Read it Loud, Read it Proud

Considering I am a writing tutor myself, I am ashamed to admit that grammar often perplexes me. That is not to say that I write with poor grammar, but rather that the rules and accepted conventions are not something I am always aware of. The basics are fine. A period ends a sentence, a semicolon must separate two phrases that could stand on their own, but the nuances and how to explain why or when rules are violated can be difficult for me. After reading a grammatically incorrect sentence, I, like many native English speakers, can only say “it sounds wrong.” I can point to the problem area or think of possible corrections, but I may find it hard to explain why exactly the sentence was wrong in the first place.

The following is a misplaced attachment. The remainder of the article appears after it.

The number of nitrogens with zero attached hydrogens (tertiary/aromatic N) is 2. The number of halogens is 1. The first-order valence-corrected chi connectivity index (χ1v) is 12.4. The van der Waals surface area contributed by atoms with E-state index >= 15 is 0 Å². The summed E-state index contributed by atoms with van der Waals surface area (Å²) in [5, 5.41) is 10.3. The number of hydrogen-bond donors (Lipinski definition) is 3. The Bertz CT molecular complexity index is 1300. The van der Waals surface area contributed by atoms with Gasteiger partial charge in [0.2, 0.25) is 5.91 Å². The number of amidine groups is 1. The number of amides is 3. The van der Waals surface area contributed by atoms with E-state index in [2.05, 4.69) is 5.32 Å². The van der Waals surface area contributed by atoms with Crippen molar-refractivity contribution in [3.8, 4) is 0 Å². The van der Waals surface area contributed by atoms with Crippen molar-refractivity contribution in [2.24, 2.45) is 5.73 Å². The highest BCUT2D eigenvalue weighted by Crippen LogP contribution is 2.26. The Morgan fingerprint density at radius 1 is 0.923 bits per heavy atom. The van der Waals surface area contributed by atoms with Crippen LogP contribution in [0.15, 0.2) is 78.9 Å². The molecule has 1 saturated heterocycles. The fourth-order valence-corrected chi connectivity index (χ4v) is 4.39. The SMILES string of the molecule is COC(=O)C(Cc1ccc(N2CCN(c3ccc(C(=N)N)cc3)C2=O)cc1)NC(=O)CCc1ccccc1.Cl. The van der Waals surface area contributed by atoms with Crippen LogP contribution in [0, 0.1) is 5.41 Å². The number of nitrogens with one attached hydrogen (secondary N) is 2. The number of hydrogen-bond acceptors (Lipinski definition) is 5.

Yes, I should put more effort into learning grammar rules, but simply recognizing an error by sound is not a skill to be shunned. In fact, I think it is a skill that should be honed by all you native English writers out there. It’s not the most glamorous of writing suggestions, but any writer could benefit from reading their paper aloud to themselves in the mirror. You could read it to another human, but who wants to listen to you babble through six pages of text? Plus, by standing in front of a mirror, you force yourself to listen to your nonsense and thus increase your chances of realizing when something “sounds wrong.”

So, the next time you have a piece of writing and are worried about grammar, read it aloud, read it proud, and then bring it to the Writing Center. I promise to only make you read it one more time.

Alec Russell

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About BentleyWritingCenter

This is the official blog of the Bentley University Writing Center staff.
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